This post is part of the Hogg Foundation’s “3 Things to Know” blog series, which explains concepts influencing community mental health and our grantmaking. Check out others in this series: Cultural Humility,Trauma-informed Care, Recovery,Healthy Equity, Social Determinants of (Mental) Health,ResilienceandWell-Being.

An image of paper faces collaged togetherLanguage is constantly evolving. As times change, so do the words people prefer. Here at the Hogg Foundation for Mental Health, we are continuously evaluating the power of language and the impact of the words we use. Language choices can either reinforce negative biases or promote empowerment and strength. Words and phrases that are invented with the best of intentions can cause people to feel alienated or erased, depending on who you ask and when you ask them.

Over the last several months, the acronym “BIPOC” has gained popularity as the new shorthand for people who in the past might have identified simply as “POC” (i.e. person or people of color). The new term BIPOC – pronounced like “buy pock” – builds on POC by separating out two important groups within the larger “POC” population, namely Black and Indigenous people.

BIPOC has ignited debates about language, race, power, and privilege around the world, including here at the Hogg Foundation. Here are three things to know about the term:

The power of BIPOC lies in its specificity.

Those who champion the BIPOC will explain that, more so than POC, BIPOC emphasizes the specific injustices experienced by Black and Indigenous people that other people of color may not necessarily experience. By emphasizing the specific violence, cultural erasure, and discrimination experienced by Black and Indigenous people, who still bear the impact of slavery and genocide, BIPOC drives home that not all people of color have the same experience when it comes to systemic racism and oppression.

In fact, organizations like Mental Health America are phasing out the term “minority” across their materials and replacing it with BIPOC instead – as seen from their July 2020 decision to rename Minority Mental Health Awareness Month BIPOC Mental Health Awareness Month – which they feel more fairly honors and distinguishes the experiences of Black People, Indigenous People, and People of Color.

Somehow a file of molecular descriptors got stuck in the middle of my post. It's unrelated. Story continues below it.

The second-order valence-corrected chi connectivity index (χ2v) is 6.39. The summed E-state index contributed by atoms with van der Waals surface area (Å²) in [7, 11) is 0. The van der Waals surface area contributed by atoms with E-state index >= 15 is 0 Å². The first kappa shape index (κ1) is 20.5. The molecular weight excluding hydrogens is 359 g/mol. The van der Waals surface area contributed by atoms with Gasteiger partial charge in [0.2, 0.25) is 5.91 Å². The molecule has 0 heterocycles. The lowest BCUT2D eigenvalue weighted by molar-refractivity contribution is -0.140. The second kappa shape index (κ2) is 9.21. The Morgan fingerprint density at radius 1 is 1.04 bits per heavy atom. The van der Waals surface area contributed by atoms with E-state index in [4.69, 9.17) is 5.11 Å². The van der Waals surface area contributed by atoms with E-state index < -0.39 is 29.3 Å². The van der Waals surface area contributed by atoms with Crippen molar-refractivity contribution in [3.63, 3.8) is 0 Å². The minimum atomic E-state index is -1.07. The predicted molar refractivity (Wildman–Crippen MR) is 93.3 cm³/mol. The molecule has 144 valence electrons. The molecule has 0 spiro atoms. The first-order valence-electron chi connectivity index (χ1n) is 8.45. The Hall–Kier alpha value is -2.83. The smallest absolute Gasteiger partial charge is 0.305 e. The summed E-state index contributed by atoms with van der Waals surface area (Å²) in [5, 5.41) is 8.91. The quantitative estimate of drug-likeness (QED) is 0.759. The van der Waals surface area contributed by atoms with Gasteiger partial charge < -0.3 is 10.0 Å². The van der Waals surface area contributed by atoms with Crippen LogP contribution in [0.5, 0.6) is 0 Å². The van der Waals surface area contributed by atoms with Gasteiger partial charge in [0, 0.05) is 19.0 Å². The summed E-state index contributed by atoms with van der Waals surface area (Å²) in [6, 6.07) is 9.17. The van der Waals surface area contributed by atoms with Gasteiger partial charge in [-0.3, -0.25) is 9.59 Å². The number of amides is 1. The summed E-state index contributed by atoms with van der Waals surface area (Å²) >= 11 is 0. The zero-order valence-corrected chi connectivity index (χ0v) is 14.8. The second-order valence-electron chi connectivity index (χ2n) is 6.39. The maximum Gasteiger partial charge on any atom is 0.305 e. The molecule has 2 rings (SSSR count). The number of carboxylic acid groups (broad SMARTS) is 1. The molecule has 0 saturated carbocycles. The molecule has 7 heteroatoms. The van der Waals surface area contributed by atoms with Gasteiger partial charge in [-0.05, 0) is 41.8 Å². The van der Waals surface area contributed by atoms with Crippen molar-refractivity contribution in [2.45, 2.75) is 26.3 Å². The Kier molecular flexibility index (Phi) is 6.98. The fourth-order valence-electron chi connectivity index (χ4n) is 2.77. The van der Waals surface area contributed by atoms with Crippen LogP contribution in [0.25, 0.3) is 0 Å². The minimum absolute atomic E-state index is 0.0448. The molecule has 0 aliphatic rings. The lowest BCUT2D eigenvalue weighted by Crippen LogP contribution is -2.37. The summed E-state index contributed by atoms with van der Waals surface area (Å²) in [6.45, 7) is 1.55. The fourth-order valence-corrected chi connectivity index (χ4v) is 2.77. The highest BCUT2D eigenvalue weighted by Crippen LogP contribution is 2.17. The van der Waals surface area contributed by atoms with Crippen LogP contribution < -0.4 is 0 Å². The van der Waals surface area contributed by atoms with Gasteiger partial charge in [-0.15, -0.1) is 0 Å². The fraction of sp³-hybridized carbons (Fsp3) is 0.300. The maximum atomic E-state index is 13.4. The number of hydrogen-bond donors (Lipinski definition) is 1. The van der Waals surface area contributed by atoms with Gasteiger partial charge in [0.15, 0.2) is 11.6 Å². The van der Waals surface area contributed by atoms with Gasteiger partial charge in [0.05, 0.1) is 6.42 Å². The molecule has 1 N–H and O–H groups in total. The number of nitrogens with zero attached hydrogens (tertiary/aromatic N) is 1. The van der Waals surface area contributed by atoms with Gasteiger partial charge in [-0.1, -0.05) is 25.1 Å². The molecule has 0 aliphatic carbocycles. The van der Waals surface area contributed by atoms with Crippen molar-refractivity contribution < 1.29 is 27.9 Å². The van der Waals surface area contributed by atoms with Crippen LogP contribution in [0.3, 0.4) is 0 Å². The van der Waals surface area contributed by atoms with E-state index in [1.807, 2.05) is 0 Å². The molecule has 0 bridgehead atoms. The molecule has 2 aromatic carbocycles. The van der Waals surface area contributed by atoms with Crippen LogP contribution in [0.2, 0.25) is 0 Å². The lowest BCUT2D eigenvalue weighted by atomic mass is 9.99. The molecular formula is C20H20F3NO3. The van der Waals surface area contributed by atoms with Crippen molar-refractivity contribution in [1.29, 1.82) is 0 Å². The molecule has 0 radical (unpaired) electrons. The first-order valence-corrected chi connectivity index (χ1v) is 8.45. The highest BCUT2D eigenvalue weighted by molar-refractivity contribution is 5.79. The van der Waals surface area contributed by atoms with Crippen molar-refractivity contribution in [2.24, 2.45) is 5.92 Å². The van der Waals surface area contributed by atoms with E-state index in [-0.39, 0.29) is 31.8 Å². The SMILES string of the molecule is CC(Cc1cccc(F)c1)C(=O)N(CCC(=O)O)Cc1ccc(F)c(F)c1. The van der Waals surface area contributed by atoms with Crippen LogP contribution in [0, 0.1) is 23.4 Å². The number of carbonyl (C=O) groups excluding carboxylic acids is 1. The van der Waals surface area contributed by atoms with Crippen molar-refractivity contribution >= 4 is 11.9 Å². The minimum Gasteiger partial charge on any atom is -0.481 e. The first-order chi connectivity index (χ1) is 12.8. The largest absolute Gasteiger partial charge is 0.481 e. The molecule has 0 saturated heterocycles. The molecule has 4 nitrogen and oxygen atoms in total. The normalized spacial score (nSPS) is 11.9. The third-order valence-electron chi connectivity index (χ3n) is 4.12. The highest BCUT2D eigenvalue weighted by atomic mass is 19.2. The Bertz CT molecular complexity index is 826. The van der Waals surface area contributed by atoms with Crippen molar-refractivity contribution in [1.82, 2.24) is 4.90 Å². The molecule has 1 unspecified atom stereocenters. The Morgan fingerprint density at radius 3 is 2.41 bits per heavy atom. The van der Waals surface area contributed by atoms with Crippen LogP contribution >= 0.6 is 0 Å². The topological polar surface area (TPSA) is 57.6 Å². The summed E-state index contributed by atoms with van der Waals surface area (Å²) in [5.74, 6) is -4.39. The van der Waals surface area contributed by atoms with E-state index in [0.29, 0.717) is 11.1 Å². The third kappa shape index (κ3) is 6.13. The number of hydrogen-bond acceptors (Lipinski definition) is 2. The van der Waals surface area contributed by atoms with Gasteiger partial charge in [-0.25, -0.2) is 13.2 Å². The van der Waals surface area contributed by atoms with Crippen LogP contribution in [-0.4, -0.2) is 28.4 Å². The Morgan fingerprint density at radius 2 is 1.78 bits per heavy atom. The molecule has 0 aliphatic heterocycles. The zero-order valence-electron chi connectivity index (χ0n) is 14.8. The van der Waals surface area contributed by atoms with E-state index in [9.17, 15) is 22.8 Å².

Umbrella terms like BIPOC have paradoxical impacts.

While some appreciate BIPOC because of its specificity, just as many resent the phrase for being too vague and homogenous. This is the unfortunate paradox of using “one-size-fits-all” language, especially when it comes to issues of race, power, and privilege. While BIPOC may be embraced as a more accurate and fairer descriptor than an older term like “minority,” its usage as a generic stand-in for all people who are non-white can still be problematic. Some may read BIPOC as a term that is unifying and indicative of solidarity, while others may read it as term that erases nuance and flattens individuality.

To avoid defaulting to BIPOC, be prepared to do some work.

In language and in life, it takes work to ensure that our choices are guided by respect and accuracy. Acronyms and abbreviations are convenient, and can even bring us together, but they are not meant to be used indiscriminately. Instead, we should strive to use the most specific language possible when describing individuals or groups of people with distinguishing characteristics. This is especially true when referencing population studies predicated on distinct demographic descriptors. For example, as Healthline points out, if you are describing the inequality that Black children experience in schools, you will want to refer to “Black students” instead of “BIPOC students,” because the former is a more accurate description of what the data tells us.

There is no substitute for the hard work of combatting bias and becoming anti-racist. It is our responsibility to use language that is respectful and accurate, while staying open and adaptive to the ever-changing ways people opt to describe themselves and their communities.


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